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Research Title BODY MASS INDEX PROFILE AND ITS ASSOCIATION TO DAILY MEAL DISTRIBUTION AMONG PRE-CLINICAL YEAR MEDICAL STUDENTS IN UNIVERSITAS INDONESIA
Focus Human Nutrition
Investigator Hilwa Saleh Alwaini
NIM NPM 0105800103
Adviser Victor Tambunan
Category Epidemiology
Research Date (Start Date) 18 Juli 2011
Exam Date 00 00 0000
Keywords
Abstract

Introduction: Health provider and health personnel are one of important model roles in community to promote healthy lifestyle. Medical students are one of the future role model in populations and communities. Waist circumference is one of the most practical tools to assess abdominal fat for chronic disease risk and during weight loss treatment. A high waist circumference or a greater level of abdominal fat is associated with an increased risk for, high cholesterol, high blood pressure, heart disease and type 2 diabetes.  However, lower thresholds for waist circumference have been recommended for Asian populations by the World Health Organization due to recent research findings. Therefore, those at increased risk for developing chronic disease include: Asian Introduction: Obesity and its related disorders are now becoming epidemic in developing countries. Among 220 million people, 15% of adult population are overweight and considered as a second most important nutrition problem in Indonesia, after nutritional deficiencies. Health personnel are important role models for promoting a healthy lifestyle for the general population. However studies on medical students in many countries shows that obesity is a problem among these population groups of 15%. Higher BMI was associated with caloric consumption after 8:00 pm. Regarding to the high possibility of pre-clinic students to have irregular eating time, due to its frantic itinerary that provides limited time for regular meal schedule that would require late night meals and dominant caloric consumption at certain meal period.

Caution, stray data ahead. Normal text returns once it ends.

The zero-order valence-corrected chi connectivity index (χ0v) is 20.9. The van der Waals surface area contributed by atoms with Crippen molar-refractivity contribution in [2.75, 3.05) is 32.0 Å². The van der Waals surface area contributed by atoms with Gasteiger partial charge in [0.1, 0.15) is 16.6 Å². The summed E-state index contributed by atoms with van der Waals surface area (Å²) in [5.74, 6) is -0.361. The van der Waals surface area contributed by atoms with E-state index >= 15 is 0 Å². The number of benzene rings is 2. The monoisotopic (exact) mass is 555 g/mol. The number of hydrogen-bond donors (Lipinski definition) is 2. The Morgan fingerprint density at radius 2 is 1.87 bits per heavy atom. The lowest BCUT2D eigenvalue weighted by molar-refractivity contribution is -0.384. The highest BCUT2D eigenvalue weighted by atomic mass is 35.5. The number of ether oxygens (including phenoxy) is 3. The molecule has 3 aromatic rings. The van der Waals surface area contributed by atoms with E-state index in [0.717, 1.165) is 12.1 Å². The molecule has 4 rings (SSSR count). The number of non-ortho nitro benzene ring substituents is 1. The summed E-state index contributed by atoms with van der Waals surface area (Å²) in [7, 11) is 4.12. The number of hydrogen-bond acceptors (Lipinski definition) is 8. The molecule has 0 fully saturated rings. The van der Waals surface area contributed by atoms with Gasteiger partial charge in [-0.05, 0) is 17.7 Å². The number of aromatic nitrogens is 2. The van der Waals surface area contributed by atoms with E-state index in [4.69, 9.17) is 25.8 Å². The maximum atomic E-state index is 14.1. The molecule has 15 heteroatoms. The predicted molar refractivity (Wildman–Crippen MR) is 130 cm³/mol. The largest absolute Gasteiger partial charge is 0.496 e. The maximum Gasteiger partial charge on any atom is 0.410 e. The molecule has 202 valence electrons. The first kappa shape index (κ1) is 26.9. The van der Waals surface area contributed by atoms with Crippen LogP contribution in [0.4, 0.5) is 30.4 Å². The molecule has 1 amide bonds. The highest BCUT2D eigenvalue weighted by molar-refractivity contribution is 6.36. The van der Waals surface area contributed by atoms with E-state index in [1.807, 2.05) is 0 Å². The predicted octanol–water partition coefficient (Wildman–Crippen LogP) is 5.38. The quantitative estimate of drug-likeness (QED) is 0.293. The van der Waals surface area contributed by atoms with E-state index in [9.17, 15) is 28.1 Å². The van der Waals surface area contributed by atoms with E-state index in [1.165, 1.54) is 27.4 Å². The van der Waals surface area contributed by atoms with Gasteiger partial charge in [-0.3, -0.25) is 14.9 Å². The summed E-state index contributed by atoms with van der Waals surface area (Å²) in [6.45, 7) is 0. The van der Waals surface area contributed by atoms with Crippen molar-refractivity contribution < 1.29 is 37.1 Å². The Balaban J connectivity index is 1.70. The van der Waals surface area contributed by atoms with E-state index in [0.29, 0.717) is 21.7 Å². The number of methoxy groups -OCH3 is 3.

Methods: This study used cross-sectional design, which data was obtained from anthropometric measurements and questionnaires distributed and filled by 55 students.

Conclusion: Distributions of BMI profile and daily meal distributions among pre- clinical year medical students in Universitas Indonesia has been described. There is no significant relation between dietary distributions and Body Mass Index among subjects (p = 0.233). However, there is an association between having late dinner and increased BMI (p = 0.024).